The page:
Coordinate Spaces and Moving among Them
Graphics programming boils down to figuring out how to express how an object appears and moves around in space. Before you can begin to move an object in space, you need to orient where it is and how it moves around—you need a coordinate system. A coordinate system requires
A point of origin
A consistent unit of measurement
A convention to orient the positive and negative directions
The earliest coordinate system most of us remember is the Cartesian coordinate system. The 2D Cartesian system is represented by two perpendicular lines, one horizontal (x-axis) and one vertical (y-axis). Each line contains equally spaced ticks measured in the same unit of length (when you learned this system, you probably used graph paper, with each square representing equal length). The place where the x- and y-axes intersect is the origin. Each tick on the horizontal line to the right of the origin and on the vertical line above the origin is considered positive. Each tick on the horizontal line to the left of the origin and on the vertical line below the origin is considered negative. In the 3D Cartesian coordinate system, a third line, the z-axis, is added, perpendicular to the x- and y-axes (see Figure 4.1). Objects moving up and to the right are moving in a positive direction, and objects moving down and to the left are moving in a negative direction.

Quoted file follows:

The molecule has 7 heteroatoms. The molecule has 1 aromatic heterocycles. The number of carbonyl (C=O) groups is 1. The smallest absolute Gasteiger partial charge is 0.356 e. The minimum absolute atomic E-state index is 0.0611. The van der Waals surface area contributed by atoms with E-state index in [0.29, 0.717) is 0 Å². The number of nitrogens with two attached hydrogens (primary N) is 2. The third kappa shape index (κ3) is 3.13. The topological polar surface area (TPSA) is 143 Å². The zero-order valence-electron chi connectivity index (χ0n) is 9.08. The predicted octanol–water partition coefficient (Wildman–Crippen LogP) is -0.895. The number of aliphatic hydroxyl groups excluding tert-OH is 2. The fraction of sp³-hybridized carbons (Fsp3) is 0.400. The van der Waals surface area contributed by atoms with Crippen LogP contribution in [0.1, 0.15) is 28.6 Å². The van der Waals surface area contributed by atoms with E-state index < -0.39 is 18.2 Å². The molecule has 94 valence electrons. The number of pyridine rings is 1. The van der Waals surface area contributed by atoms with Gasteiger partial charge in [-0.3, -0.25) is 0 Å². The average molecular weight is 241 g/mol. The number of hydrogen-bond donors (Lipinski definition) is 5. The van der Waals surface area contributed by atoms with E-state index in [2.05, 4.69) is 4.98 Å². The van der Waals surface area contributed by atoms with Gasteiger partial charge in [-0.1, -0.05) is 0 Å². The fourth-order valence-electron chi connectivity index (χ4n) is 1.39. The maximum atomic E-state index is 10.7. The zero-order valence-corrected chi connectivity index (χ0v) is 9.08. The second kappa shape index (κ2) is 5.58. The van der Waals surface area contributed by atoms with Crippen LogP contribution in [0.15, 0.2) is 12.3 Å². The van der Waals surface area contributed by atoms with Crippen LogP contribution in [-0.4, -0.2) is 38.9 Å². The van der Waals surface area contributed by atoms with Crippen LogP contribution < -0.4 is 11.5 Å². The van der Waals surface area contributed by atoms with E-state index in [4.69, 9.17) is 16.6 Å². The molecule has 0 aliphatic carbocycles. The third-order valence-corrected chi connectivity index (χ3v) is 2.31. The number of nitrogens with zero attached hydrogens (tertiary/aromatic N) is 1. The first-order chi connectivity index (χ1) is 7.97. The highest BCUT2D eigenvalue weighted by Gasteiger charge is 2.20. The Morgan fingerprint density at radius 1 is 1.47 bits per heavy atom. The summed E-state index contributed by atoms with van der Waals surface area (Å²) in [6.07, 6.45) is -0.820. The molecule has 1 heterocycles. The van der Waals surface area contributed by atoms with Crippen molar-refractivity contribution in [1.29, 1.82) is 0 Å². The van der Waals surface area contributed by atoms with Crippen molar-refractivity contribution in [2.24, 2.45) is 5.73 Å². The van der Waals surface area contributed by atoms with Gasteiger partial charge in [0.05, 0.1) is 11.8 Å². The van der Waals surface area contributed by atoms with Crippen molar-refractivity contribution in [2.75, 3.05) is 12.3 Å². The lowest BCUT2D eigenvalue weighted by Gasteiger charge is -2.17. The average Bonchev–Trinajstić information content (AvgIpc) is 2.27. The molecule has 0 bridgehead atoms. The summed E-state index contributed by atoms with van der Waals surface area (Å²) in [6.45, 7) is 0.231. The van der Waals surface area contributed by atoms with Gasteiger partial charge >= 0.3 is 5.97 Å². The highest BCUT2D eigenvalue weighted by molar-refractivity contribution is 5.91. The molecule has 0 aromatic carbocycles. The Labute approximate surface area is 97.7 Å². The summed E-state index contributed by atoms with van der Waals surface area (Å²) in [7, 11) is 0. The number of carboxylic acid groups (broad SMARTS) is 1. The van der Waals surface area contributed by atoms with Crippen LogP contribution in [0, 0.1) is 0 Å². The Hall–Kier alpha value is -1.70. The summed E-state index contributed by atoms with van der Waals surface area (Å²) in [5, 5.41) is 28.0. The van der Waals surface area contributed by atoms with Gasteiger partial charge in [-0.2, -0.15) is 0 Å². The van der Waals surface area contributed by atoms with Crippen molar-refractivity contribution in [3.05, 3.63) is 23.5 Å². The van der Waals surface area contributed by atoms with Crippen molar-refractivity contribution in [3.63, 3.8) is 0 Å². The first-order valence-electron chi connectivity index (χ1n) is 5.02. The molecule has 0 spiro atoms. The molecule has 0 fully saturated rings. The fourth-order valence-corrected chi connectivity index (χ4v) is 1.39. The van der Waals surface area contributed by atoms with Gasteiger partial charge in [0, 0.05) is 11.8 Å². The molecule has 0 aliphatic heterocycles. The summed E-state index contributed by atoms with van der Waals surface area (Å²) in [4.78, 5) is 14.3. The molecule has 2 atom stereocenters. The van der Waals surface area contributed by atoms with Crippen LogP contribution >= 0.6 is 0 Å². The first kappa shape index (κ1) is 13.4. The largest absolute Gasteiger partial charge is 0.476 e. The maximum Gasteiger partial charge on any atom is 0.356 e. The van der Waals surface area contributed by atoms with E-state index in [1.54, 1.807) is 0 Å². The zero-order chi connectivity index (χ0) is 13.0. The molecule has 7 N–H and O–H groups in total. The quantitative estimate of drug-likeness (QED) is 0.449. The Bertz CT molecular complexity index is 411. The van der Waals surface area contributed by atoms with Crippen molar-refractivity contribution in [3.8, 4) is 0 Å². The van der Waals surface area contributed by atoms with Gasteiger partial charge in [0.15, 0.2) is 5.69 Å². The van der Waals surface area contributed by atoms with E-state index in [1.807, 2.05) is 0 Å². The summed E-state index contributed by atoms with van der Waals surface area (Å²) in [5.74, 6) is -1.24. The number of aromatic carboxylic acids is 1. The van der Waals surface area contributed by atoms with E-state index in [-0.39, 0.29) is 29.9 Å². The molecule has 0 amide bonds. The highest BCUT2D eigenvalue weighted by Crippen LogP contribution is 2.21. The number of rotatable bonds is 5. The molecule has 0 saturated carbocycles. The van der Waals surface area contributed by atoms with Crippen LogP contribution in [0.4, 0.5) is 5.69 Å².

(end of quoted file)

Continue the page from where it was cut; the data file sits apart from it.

Figure 4.1 Metal’s 3D coordinate space
Even though this system is familiar, it’s not the only coordinate system. The axis pointing up could be the z-axis instead of the y-axis, for example. Or up on the y-axis could be negative instead of positive. Another important aspect of coordinate systems, especially applicable later in this chapter, is to know whether you are dealing with a left- or a right-handed coordinate system. This has to do with positive and negative orientation in relation to the axis of rotation. If the coordinate system is right handed, then the positive axis of rotation moves counterclockwise. If the coordinate system is left handed, the positive axis of rotation is clockwise.
It’s important to know the rules governing your coordinate system before you begin working with it. Metal actually has two coordinate systems. One applies to the 3D world space and the other applies to the rasterized 2D projection space. In Metal’s 3D coordinate system, both the x- and y-axes run from −1 to 1, making those coordinates two units long. The z-axis is different and runs only from 0 to 1. Metal’s 2D coordinate system is the same as the one used by Core Graphics but opposite the OpenGL coordinate system. Its origin is in the upper-left corner of the projection space. The x value is the distance across the space that an object appears, and the y value is the distance down the space that the object appears. If you are not familiar with the coordinate system you will be working with, you won’t be able to accurately describe how you want your objects to appear in space.